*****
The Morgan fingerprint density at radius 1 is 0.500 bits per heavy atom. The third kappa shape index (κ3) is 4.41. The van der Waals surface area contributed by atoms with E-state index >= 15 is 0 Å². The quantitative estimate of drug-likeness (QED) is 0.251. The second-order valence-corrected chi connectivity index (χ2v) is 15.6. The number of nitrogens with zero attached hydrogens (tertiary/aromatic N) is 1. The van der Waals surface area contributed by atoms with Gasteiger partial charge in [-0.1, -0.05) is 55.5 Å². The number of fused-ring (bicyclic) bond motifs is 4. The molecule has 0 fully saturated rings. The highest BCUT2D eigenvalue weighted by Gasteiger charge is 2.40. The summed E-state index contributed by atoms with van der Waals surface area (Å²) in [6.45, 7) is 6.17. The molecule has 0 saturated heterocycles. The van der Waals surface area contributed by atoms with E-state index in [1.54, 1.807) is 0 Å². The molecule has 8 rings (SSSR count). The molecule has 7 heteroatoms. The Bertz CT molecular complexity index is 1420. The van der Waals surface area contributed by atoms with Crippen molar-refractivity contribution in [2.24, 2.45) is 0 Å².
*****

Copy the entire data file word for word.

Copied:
The Morgan fingerprint density at radius 1 is 0.500 bits per heavy atom. The third kappa shape index (κ3) is 4.41. The van der Waals surface area contributed by atoms with E-state index >= 15 is 0 Å². The quantitative estimate of drug-likeness (QED) is 0.251. The second-order valence-corrected chi connectivity index (χ2v) is 15.6. The number of nitrogens with zero attached hydrogens (tertiary/aromatic N) is 1. The van der Waals surface area contributed by atoms with Gasteiger partial charge in [-0.1, -0.05) is 55.5 Å². The number of fused-ring (bicyclic) bond motifs is 4. The molecule has 0 fully saturated rings. The highest BCUT2D eigenvalue weighted by Gasteiger charge is 2.40. The summed E-state index contributed by atoms with van der Waals surface area (Å²) in [6.45, 7) is 6.17. The molecule has 0 saturated heterocycles. The van der Waals surface area contributed by atoms with E-state index in [1.54, 1.807) is 0 Å². The molecule has 8 rings (SSSR count). The molecule has 7 heteroatoms. The Bertz CT molecular complexity index is 1420. The van der Waals surface area contributed by atoms with Crippen molar-refractivity contribution in [2.24, 2.45) is 0 Å².